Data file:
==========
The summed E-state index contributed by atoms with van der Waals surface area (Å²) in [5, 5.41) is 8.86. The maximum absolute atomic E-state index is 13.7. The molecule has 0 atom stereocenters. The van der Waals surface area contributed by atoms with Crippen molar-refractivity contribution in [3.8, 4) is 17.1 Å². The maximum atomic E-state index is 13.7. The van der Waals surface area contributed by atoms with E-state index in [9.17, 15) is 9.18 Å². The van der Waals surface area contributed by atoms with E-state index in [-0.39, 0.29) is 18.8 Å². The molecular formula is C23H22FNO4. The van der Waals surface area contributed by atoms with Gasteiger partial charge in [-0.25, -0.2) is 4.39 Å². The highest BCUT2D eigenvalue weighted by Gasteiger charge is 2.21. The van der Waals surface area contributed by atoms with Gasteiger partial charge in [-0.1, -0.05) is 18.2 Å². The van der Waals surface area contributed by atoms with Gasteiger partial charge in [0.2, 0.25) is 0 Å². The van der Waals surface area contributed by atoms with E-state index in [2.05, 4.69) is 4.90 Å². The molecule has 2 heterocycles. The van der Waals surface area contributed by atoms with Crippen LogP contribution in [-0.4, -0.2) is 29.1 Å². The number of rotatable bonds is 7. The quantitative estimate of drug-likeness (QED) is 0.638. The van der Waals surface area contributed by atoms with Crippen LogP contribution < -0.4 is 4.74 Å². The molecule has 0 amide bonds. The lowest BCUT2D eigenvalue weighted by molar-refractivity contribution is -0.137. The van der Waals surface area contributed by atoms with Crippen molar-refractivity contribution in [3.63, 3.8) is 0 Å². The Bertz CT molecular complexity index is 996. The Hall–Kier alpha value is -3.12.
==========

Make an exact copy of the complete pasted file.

The summed E-state index contributed by atoms with van der Waals surface area (Å²) in [5, 5.41) is 8.86. The maximum absolute atomic E-state index is 13.7. The molecule has 0 atom stereocenters. The van der Waals surface area contributed by atoms with Crippen molar-refractivity contribution in [3.8, 4) is 17.1 Å². The maximum atomic E-state index is 13.7. The van der Waals surface area contributed by atoms with E-state index in [9.17, 15) is 9.18 Å². The van der Waals surface area contributed by atoms with E-state index in [-0.39, 0.29) is 18.8 Å². The molecular formula is C23H22FNO4. The van der Waals surface area contributed by atoms with Gasteiger partial charge in [-0.25, -0.2) is 4.39 Å². The highest BCUT2D eigenvalue weighted by Gasteiger charge is 2.21. The van der Waals surface area contributed by atoms with Gasteiger partial charge in [-0.1, -0.05) is 18.2 Å². The van der Waals surface area contributed by atoms with Gasteiger partial charge in [0.2, 0.25) is 0 Å². The van der Waals surface area contributed by atoms with E-state index in [2.05, 4.69) is 4.90 Å². The molecule has 2 heterocycles. The van der Waals surface area contributed by atoms with Crippen LogP contribution in [-0.4, -0.2) is 29.1 Å². The number of rotatable bonds is 7. The quantitative estimate of drug-likeness (QED) is 0.638. The van der Waals surface area contributed by atoms with Crippen LogP contribution < -0.4 is 4.74 Å². The molecule has 0 amide bonds. The lowest BCUT2D eigenvalue weighted by molar-refractivity contribution is -0.137. The van der Waals surface area contributed by atoms with Crippen molar-refractivity contribution in [3.63, 3.8) is 0 Å². The Bertz CT molecular complexity index is 996. The Hall–Kier alpha value is -3.12.